Talks about NCSU's SCALE-UP program ("student centered activities for large enrollment undergratudate programs"). This looks fabulous! Need to read more about it.
Emphasizes the need for more informal learning spaces. NCSU again--"fly spaces" in the student center, easily configurable for small group work. Glass matters--seeing people practice their profession is fundamentally engaging (I love this about the Golisano building at RIT).
Moves on to information literacy--cognitive, ethical, and technical aspects (gives props to librarians, who've been talking about this for decades).
What do employers really want from students, in terms of learning outcomes? It's not being able to program in C++. It's the more abstract skills like communication and problem solving (how many times have we heard this from our advisory board? but this isn't completely true--often the technical skills are the baseline, and what differentiates two students with the same skills are those higher-level cognitive abilities).
Shows figures on satisfaction with web-based learning (study done at UCF); younger students are least pleased by the web-based environment. (She translates that to the young people wanting to have more social interaction, but it seems to me there's more going on there. I suspect that some of it is that the majority of the web-based course management tools are horrendously awful, and younger people have higher expectations.)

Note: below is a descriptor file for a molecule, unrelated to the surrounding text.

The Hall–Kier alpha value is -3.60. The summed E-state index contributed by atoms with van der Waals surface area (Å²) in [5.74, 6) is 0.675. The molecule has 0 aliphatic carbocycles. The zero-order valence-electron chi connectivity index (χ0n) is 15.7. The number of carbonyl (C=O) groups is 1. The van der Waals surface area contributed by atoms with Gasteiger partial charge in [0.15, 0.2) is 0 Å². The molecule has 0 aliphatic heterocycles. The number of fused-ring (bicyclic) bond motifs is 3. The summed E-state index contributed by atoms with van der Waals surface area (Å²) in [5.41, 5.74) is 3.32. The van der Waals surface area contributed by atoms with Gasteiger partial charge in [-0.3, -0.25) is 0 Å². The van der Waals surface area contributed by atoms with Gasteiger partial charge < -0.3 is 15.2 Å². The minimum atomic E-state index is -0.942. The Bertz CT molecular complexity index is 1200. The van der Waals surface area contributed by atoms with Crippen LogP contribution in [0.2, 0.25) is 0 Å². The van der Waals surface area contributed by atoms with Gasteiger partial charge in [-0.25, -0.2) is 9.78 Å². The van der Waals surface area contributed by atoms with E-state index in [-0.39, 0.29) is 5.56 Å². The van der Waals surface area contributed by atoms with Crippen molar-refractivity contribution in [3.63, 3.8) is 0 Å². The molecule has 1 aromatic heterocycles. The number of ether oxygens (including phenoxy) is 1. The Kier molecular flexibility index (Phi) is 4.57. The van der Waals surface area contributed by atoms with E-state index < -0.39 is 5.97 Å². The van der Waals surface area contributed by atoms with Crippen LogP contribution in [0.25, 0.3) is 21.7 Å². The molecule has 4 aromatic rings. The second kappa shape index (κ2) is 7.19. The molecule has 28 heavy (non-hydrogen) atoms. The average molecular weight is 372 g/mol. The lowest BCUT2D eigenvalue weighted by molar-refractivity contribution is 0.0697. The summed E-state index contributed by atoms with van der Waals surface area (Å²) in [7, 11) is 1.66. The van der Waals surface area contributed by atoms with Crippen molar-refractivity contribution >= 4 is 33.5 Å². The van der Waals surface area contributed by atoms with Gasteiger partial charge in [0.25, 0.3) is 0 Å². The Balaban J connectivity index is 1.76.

She's done. (Phew. That was an amazingly content-packed hour. I wonder how much, if any, got absorbed by the audience.)
First question--how do we convince our administrators to put in the kinds of collaborative spaces that she described? She answers that Educause is doing a lot more executive outreach to help facilitate this. They're trying hard to raise awareness of the importance, but they need face time. They've got a book coming out in August on learning space design--will have to look for that. Like the NetGen book, it will be a free e-book.